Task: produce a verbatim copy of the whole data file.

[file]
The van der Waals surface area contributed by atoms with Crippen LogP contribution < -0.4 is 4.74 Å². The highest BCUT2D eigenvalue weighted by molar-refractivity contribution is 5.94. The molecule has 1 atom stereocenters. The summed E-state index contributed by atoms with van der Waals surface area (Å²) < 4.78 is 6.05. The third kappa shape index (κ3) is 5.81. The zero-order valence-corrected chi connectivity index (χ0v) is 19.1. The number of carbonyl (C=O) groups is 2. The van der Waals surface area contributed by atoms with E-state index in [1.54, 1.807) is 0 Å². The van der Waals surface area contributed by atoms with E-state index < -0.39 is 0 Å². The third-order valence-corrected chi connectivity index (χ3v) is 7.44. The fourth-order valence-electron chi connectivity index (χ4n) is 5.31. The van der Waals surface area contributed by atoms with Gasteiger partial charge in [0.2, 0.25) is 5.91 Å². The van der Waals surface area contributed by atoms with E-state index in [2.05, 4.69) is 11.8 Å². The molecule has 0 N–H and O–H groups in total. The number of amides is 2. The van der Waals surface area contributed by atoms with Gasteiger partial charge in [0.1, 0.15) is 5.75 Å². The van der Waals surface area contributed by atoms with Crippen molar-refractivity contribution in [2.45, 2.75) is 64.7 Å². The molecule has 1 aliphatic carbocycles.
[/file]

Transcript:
The van der Waals surface area contributed by atoms with Crippen LogP contribution < -0.4 is 4.74 Å². The highest BCUT2D eigenvalue weighted by molar-refractivity contribution is 5.94. The molecule has 1 atom stereocenters. The summed E-state index contributed by atoms with van der Waals surface area (Å²) < 4.78 is 6.05. The third kappa shape index (κ3) is 5.81. The zero-order valence-corrected chi connectivity index (χ0v) is 19.1. The number of carbonyl (C=O) groups is 2. The van der Waals surface area contributed by atoms with E-state index in [1.54, 1.807) is 0 Å². The van der Waals surface area contributed by atoms with E-state index < -0.39 is 0 Å². The third-order valence-corrected chi connectivity index (χ3v) is 7.44. The fourth-order valence-electron chi connectivity index (χ4n) is 5.31. The van der Waals surface area contributed by atoms with Gasteiger partial charge in [0.2, 0.25) is 5.91 Å². The van der Waals surface area contributed by atoms with E-state index in [2.05, 4.69) is 11.8 Å². The molecule has 0 N–H and O–H groups in total. The number of amides is 2. The van der Waals surface area contributed by atoms with Gasteiger partial charge in [0.1, 0.15) is 5.75 Å². The van der Waals surface area contributed by atoms with Crippen molar-refractivity contribution in [2.45, 2.75) is 64.7 Å². The molecule has 1 aliphatic carbocycles.